All about Brittany on Twitter

The day before yesterday, our industry colleagues wrote about how searches on “Brittany Murphy” using search engines brought up sites containing links to malware. So it’s the usual situation, with the bad guys exploiting the death of a famous person, just like they did with Michael Jackson.

Yesterday we identified some Twitter accounts that are being used both to send “make money on the Internet” spam, and also to spread links to malware. In both cases, they used Brittany Murphy’s name.

Here’s a couple of examples:

The actual text of messages of this type can vary. What characterizes them is that the first link is genuine, i.e. it leads to a site which really does talk about the topic tweeted. The second link though, leads to standard spam advertising sites which tell you how to earn money on the Internet, offer various goods, etc.The second type of tweet we’re seeing is undeniably malicious. These tweets, like the first type, use Brittany Murphy’s name, but have a shortened bit.ly URL leading to malware:

Theoretically, all shortened bit.ly URLs get checked to make sure there’s no malware. But in this case it looks as though there’ve been so many that they can’t be processed quickly enough to prevent abuse. The screenshot confirms this – the link was tweeted a day before we found it, and it was still live.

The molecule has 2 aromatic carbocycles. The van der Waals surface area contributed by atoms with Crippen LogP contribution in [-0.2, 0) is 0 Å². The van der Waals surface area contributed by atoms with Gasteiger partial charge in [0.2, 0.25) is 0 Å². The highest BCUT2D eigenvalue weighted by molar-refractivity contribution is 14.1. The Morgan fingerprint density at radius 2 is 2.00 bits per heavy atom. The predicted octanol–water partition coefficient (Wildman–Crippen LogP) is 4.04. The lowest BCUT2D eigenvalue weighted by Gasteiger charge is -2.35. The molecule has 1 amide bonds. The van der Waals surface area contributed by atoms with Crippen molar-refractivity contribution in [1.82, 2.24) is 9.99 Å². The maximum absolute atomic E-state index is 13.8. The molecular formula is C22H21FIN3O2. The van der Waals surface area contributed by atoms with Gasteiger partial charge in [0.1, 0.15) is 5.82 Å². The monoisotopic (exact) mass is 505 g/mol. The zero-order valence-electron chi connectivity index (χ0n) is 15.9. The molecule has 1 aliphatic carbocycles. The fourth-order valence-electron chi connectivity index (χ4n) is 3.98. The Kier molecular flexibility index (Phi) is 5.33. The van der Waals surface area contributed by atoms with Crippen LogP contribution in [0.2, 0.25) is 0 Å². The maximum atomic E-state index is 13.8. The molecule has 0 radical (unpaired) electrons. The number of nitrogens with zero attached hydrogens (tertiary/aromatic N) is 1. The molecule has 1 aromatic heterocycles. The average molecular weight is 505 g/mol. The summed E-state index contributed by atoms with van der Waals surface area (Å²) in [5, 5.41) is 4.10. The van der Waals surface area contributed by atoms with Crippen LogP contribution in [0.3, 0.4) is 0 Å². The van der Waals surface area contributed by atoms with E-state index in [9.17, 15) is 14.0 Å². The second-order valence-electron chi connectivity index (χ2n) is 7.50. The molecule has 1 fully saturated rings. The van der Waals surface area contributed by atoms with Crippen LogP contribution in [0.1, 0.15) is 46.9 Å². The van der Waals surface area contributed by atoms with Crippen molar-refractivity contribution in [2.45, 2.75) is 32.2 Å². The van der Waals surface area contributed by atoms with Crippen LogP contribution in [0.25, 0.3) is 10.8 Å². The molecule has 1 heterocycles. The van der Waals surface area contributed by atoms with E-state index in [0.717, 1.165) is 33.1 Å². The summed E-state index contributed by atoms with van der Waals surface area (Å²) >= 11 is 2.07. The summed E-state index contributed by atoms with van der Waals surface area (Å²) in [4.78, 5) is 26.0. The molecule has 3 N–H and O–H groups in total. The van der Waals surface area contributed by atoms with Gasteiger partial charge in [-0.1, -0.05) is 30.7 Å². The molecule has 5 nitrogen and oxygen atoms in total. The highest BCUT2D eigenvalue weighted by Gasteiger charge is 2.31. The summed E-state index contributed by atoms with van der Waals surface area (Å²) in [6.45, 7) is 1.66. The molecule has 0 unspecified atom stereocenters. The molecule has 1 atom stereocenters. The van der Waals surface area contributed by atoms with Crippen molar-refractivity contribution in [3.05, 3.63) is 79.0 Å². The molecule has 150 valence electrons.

This type of tweet follows the standard pattern: click, and you get redirected to a malicious site:

What’s behind all these videos? Malware, of course: this time, it’s Packed.Win32.Krap.ag. It’s got a backdoor function. It also downloads rogue AV software, which requires the victim to “purchase” it in order to delete “viruses” supposedly detected on the machine.

At the time I was putting this blog together, there were 6,950,994,912 tweets about the death of Brittany Murphy. And lots of Twitter users are retweeting the bad guys’ messages, meaning that the number of malicious tweets (and the number of potential victims) is only going to grow.

To sum up, Brittany Murphy’s death is currently being exploited by cybercriminals in two ways:

  1. To send spam linking to sites offering a range of goods and services
  2. To spread malware

So please be very, very cautious when you’re searching Twitter (or any other social network) for news about Brittany Murphy. The hot topic of the day is always going to be exploited by cybercriminals, but you can make things more difficult for them: don’t click on short URLs, and even more important, don’t retweet suspicious looking messages to your followers.

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